Cyber security must address major employment challenges


The cybersecurity industry and professionals who work in it are a major success story. IDC says cybersecurity spending will grow to $133.8 billion by 2022, while Gartner puts it at $170.4 billion. According to Cybersecurity Ventures, cumulative spend between 2017 and 2021 will be more than $1 trillion.

It’s a major driver of overall tech spending, and according to SpiceWorks sits only behind the need to upgrade outdated infrastructure as the reasons why IT budgets are increasing this year. The numbers are huge and there’s no sign of momentum slowing down.

There are plenty of people out there who’ll say this still isn’t enough, and they have a good point. But whichever way you look at it, solutions, services and skills are in huge demand, with 2.8 million cybersecurity professionals employed around the world.

So, what’s the problem? Growth and success are to be applauded, but despite being an industry where positivity is easy to find, cybersecurity faces some major employment issues that – as an industry – we need to own and address. There are several that should be of particular concern to those working in the sector and beyond:

An acute and growing skills shortage

While it seems that increasing investment in cybersecurity is currently a given, companies are spending in the face of a crippling cybersecurity skills shortage. Studies consistently back this up: ESG/ISSA recently found that a massive 74% of organisations have been affected by it, Gartner found that 61% of organisations are struggling to hire security professionals, and (ISC)2 stated that the shortage of people to fill job vacancies, “has never been more acute”.

In wider terms, Cybersecurity Ventures says there will be 3.5 million unfilled positions by 2021. These conditions are combining to take a toll on the cybersecurity profession and the industry – one of the most worrying is that when teams lack resources, stress and burnout can often follow.

Heading for burnout

In terms of workplace stress, cybersecurity is far from a special case – it’s a problem everywhere. Indeed, according to the American Psychological Association’s 2017 research, 61% of respondents said work is a very or somewhat significant source of stress.

But looking specifically at our industry, Exabeam’s 2019 Cybersecurity Professionals Salary, Skills and Stress Survey, found that 62% of cybersecurity professionals said they found their jobs stressful or very stressful, with only 6% saying their job was not stressful at all. Similarly, 44% said they don’t feel they are achieving a work-life balance. And while 71% said they are satisfied with their jobs and responsibilities, that’s down sharply from 83% just a year earlier.

Burnout is also leading cybersecurity professionals to look elsewhere for career opportunities. In the survey, 40% said they are currently looking for a job, and more than half of those cited poor compensation and unsupportive senior leadership as reasons for making a change.

Diversity – a problem and an opportunity

The demographic makeup of the cybersecurity industry is a huge issue. Despite the ubiquitous need for more talent, the profession is failing to draw anywhere near enough interest from diverse groups. In Exabeam’s study, an overwhelming majority (91%) of survey respondents were male, and 65% were white. Less than 3% were African-American.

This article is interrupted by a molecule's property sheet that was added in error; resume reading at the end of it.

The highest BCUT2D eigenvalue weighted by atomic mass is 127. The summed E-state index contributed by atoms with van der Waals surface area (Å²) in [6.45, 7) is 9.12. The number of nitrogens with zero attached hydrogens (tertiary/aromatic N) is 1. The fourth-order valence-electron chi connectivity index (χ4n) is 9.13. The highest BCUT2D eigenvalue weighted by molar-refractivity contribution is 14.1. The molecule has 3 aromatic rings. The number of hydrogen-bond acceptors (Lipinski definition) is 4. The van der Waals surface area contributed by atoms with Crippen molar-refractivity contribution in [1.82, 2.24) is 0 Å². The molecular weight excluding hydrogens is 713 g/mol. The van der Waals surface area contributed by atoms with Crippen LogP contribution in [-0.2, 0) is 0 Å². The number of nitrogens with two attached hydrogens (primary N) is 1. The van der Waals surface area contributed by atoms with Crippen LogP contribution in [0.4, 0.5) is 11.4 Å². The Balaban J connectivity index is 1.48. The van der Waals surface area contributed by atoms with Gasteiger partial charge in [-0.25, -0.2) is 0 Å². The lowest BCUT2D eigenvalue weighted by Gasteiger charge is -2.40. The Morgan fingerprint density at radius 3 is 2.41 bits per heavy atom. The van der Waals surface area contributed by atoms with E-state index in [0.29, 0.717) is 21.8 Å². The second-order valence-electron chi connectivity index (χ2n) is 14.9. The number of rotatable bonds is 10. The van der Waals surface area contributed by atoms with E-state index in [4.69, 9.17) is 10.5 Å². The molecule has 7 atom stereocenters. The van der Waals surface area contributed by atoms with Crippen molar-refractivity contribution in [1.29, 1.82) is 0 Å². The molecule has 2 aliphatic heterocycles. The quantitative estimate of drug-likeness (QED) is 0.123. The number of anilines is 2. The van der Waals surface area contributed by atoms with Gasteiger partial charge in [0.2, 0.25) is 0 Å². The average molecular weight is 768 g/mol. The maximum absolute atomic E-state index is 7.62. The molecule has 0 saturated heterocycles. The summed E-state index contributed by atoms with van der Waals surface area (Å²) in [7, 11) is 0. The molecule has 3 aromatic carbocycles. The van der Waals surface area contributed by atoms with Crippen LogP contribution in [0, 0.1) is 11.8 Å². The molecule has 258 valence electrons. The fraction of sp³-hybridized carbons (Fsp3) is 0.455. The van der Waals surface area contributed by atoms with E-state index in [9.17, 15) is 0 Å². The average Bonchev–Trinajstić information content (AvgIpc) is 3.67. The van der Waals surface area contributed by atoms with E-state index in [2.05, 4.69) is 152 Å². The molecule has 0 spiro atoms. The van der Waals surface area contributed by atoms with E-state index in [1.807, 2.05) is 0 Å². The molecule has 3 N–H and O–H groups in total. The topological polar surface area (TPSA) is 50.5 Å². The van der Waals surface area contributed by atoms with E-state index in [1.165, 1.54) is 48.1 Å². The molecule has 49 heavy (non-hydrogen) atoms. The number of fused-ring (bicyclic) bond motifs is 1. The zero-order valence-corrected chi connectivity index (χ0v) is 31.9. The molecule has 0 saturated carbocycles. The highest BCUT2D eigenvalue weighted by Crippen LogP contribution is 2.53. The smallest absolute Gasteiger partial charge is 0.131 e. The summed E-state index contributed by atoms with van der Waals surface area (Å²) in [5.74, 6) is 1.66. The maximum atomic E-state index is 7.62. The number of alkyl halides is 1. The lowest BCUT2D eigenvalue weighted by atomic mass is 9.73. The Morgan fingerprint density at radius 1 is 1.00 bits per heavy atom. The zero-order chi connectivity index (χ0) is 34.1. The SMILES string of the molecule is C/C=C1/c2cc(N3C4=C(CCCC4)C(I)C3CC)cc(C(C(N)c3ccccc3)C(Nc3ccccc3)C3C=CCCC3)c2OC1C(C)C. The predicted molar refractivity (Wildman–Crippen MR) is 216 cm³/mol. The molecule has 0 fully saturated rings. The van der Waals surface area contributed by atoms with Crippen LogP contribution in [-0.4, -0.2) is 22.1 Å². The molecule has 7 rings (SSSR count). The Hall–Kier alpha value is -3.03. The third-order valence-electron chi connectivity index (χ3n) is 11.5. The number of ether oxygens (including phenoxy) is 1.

Looking at the entire IT industry in the UK shows the true depth of the problem. In 2019, only 16.4% of industry as a whole were women. If that was part of a rapid upward trend, then perhaps we could be more optimistic, but that figure was actually down from 17.4% in 2018.

More specifically, Cybersecurity Ventures puts the number of women working in the industry at 20%. Addressing inequality of opportunity and employment also gives the industry a chance of dealing with its skills shortage, so why aren’t we getting there faster?

The problem could be that embracing diversity is about changing culture, and we know that, unfortunately, changing corporate culture can take time. Leaders have a huge role to play in supporting their teams and creating opportunities for those that are currently underrepresented.

Job shadowing, internships, broadening recruitment requirements, are just some of the relatively easy initiatives that just about every business can take. Leaders who succeed at broadening their teams will be the ones who ultimately create a more inclusive, comfortable and productive environment where professionals believe they can deliver exceptional work, engaging with confidence and without ego.

Looking to the Positive

But let’s balance this out a little, because there is a lot of positivity across the industry. Despite the problems it creates, employees are benefitting from the skills shortage with greater job security. Indeed, 76% of those surveyed said they feel secure or very secure in their current role.

Nearly half of cybersecurity professionals said they have been building a career in the industry for 10 years or more, and 78% of respondents would recommend a career in cybersecurity.

But here’s the bottom line – executives are often asked about their top concerns, what bothers them most and what they have to prioritise in the year ahead. More often than not cybersecurity is most pressing. Skills shortages frequently make the lists too.

That’s perfectly understandable – these are clear and present dangers to the ability of businesses to function. What you rarely see in these surveys, however, are the issues of stress in the workplace and equality. Yet, dealing with these issues offers the prospect of building a better and healthier industry where even more people can share in its success.



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